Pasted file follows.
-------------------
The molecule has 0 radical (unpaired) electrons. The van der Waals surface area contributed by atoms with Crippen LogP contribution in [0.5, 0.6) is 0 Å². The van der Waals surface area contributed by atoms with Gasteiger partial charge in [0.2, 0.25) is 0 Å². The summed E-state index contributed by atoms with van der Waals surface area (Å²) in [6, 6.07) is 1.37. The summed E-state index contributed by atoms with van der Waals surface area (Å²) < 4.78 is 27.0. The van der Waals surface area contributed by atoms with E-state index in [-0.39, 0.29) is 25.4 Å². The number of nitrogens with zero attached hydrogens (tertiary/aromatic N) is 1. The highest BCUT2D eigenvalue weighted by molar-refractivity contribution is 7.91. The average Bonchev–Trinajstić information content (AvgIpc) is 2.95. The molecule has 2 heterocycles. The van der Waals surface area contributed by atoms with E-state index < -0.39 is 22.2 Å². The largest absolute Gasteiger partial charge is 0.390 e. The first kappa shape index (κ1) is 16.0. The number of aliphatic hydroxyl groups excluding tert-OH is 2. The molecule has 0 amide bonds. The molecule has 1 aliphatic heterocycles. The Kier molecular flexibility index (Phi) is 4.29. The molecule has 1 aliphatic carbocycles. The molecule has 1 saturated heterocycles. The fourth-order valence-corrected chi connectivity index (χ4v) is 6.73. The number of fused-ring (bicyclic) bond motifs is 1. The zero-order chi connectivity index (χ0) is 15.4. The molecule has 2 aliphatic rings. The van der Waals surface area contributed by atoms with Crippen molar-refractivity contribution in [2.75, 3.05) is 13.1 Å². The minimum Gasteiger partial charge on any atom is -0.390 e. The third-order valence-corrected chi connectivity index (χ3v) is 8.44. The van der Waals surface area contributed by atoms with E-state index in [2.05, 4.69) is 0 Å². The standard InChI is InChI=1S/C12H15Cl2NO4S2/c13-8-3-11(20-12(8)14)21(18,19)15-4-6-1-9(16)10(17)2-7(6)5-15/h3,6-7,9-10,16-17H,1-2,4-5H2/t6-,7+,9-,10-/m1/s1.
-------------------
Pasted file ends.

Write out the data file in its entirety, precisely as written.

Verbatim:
The molecule has 0 radical (unpaired) electrons. The van der Waals surface area contributed by atoms with Crippen LogP contribution in [0.5, 0.6) is 0 Å². The van der Waals surface area contributed by atoms with Gasteiger partial charge in [0.2, 0.25) is 0 Å². The summed E-state index contributed by atoms with van der Waals surface area (Å²) in [6, 6.07) is 1.37. The summed E-state index contributed by atoms with van der Waals surface area (Å²) < 4.78 is 27.0. The van der Waals surface area contributed by atoms with E-state index in [-0.39, 0.29) is 25.4 Å². The number of nitrogens with zero attached hydrogens (tertiary/aromatic N) is 1. The highest BCUT2D eigenvalue weighted by molar-refractivity contribution is 7.91. The average Bonchev–Trinajstić information content (AvgIpc) is 2.95. The molecule has 2 heterocycles. The van der Waals surface area contributed by atoms with E-state index < -0.39 is 22.2 Å². The largest absolute Gasteiger partial charge is 0.390 e. The first kappa shape index (κ1) is 16.0. The number of aliphatic hydroxyl groups excluding tert-OH is 2. The molecule has 0 amide bonds. The molecule has 1 aliphatic heterocycles. The Kier molecular flexibility index (Phi) is 4.29. The molecule has 1 aliphatic carbocycles. The molecule has 1 saturated heterocycles. The fourth-order valence-corrected chi connectivity index (χ4v) is 6.73. The number of fused-ring (bicyclic) bond motifs is 1. The zero-order chi connectivity index (χ0) is 15.4. The molecule has 2 aliphatic rings. The van der Waals surface area contributed by atoms with Crippen molar-refractivity contribution in [2.75, 3.05) is 13.1 Å². The minimum Gasteiger partial charge on any atom is -0.390 e. The third-order valence-corrected chi connectivity index (χ3v) is 8.44. The van der Waals surface area contributed by atoms with E-state index in [2.05, 4.69) is 0 Å². The standard InChI is InChI=1S/C12H15Cl2NO4S2/c13-8-3-11(20-12(8)14)21(18,19)15-4-6-1-9(16)10(17)2-7(6)5-15/h3,6-7,9-10,16-17H,1-2,4-5H2/t6-,7+,9-,10-/m1/s1.